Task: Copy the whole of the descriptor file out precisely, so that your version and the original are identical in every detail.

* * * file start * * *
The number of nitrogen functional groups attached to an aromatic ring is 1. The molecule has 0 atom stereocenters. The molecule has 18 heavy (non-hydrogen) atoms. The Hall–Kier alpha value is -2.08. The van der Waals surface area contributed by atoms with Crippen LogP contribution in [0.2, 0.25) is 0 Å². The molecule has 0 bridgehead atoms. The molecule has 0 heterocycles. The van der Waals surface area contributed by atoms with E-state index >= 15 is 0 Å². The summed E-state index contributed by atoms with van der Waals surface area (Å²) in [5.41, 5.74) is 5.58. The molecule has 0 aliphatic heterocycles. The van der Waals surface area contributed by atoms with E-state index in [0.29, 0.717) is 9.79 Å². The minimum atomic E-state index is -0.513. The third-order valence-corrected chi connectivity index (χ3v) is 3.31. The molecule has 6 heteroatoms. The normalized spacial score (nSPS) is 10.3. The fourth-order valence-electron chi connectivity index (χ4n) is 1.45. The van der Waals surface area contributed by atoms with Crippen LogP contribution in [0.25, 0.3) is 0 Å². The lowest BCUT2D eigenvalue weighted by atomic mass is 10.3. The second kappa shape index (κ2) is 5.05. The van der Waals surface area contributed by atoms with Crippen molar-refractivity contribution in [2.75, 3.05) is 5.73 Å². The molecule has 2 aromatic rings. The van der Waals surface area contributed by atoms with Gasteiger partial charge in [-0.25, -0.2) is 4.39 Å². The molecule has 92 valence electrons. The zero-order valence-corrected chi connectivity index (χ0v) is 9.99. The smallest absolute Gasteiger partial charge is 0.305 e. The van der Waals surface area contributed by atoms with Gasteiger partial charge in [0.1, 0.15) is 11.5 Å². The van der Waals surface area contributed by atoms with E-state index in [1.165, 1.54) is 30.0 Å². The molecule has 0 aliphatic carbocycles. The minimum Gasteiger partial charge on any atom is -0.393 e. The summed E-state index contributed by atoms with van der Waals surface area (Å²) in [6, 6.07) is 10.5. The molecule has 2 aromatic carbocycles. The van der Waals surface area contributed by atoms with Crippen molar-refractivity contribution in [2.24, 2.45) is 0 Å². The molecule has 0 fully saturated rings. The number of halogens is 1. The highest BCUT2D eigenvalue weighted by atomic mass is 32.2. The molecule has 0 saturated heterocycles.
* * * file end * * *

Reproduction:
The number of nitrogen functional groups attached to an aromatic ring is 1. The molecule has 0 atom stereocenters. The molecule has 18 heavy (non-hydrogen) atoms. The Hall–Kier alpha value is -2.08. The van der Waals surface area contributed by atoms with Crippen LogP contribution in [0.2, 0.25) is 0 Å². The molecule has 0 bridgehead atoms. The molecule has 0 heterocycles. The van der Waals surface area contributed by atoms with E-state index >= 15 is 0 Å². The summed E-state index contributed by atoms with van der Waals surface area (Å²) in [5.41, 5.74) is 5.58. The molecule has 0 aliphatic heterocycles. The van der Waals surface area contributed by atoms with E-state index in [0.29, 0.717) is 9.79 Å². The minimum atomic E-state index is -0.513. The third-order valence-corrected chi connectivity index (χ3v) is 3.31. The molecule has 6 heteroatoms. The normalized spacial score (nSPS) is 10.3. The fourth-order valence-electron chi connectivity index (χ4n) is 1.45. The van der Waals surface area contributed by atoms with Crippen LogP contribution in [0.25, 0.3) is 0 Å². The lowest BCUT2D eigenvalue weighted by atomic mass is 10.3. The second kappa shape index (κ2) is 5.05. The van der Waals surface area contributed by atoms with Crippen molar-refractivity contribution in [2.75, 3.05) is 5.73 Å². The molecule has 2 aromatic rings. The van der Waals surface area contributed by atoms with Gasteiger partial charge in [-0.25, -0.2) is 4.39 Å². The molecule has 92 valence electrons. The zero-order valence-corrected chi connectivity index (χ0v) is 9.99. The smallest absolute Gasteiger partial charge is 0.305 e. The van der Waals surface area contributed by atoms with Gasteiger partial charge in [0.1, 0.15) is 11.5 Å². The van der Waals surface area contributed by atoms with E-state index in [1.165, 1.54) is 30.0 Å². The molecule has 0 aliphatic carbocycles. The minimum Gasteiger partial charge on any atom is -0.393 e. The summed E-state index contributed by atoms with van der Waals surface area (Å²) in [6, 6.07) is 10.5. The molecule has 2 aromatic carbocycles. The van der Waals surface area contributed by atoms with Crippen molar-refractivity contribution in [2.24, 2.45) is 0 Å². The molecule has 0 fully saturated rings. The number of halogens is 1. The highest BCUT2D eigenvalue weighted by atomic mass is 32.2. The molecule has 0 saturated heterocycles.